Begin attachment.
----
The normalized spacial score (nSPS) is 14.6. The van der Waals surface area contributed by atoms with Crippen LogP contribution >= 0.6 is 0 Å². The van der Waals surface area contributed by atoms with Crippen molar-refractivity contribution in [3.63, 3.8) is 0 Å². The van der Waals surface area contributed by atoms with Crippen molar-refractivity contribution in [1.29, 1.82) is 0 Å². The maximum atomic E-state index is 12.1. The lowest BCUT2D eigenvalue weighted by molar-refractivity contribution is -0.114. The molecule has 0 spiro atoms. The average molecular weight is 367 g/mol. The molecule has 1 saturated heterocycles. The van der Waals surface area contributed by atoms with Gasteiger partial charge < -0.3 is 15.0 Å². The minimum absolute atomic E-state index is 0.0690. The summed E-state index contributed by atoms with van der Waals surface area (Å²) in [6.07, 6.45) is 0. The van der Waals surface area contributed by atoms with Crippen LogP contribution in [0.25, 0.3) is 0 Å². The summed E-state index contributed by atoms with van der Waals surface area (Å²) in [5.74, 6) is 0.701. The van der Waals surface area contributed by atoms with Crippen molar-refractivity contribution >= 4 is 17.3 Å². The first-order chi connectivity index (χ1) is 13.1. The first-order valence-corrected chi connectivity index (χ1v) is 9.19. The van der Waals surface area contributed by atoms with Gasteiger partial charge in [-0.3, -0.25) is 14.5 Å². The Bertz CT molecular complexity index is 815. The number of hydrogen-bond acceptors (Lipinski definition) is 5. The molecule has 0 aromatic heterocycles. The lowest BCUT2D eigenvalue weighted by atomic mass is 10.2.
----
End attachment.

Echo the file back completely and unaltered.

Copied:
The normalized spacial score (nSPS) is 14.6. The van der Waals surface area contributed by atoms with Crippen LogP contribution >= 0.6 is 0 Å². The van der Waals surface area contributed by atoms with Crippen molar-refractivity contribution in [3.63, 3.8) is 0 Å². The van der Waals surface area contributed by atoms with Crippen molar-refractivity contribution in [1.29, 1.82) is 0 Å². The maximum atomic E-state index is 12.1. The lowest BCUT2D eigenvalue weighted by molar-refractivity contribution is -0.114. The molecule has 0 spiro atoms. The average molecular weight is 367 g/mol. The molecule has 1 saturated heterocycles. The van der Waals surface area contributed by atoms with Gasteiger partial charge < -0.3 is 15.0 Å². The minimum absolute atomic E-state index is 0.0690. The summed E-state index contributed by atoms with van der Waals surface area (Å²) in [6.07, 6.45) is 0. The van der Waals surface area contributed by atoms with Crippen LogP contribution in [0.25, 0.3) is 0 Å². The summed E-state index contributed by atoms with van der Waals surface area (Å²) in [5.74, 6) is 0.701. The van der Waals surface area contributed by atoms with Crippen molar-refractivity contribution >= 4 is 17.3 Å². The first-order chi connectivity index (χ1) is 13.1. The first-order valence-corrected chi connectivity index (χ1v) is 9.19. The van der Waals surface area contributed by atoms with Gasteiger partial charge in [-0.3, -0.25) is 14.5 Å². The Bertz CT molecular complexity index is 815. The number of hydrogen-bond acceptors (Lipinski definition) is 5. The molecule has 0 aromatic heterocycles. The lowest BCUT2D eigenvalue weighted by atomic mass is 10.2.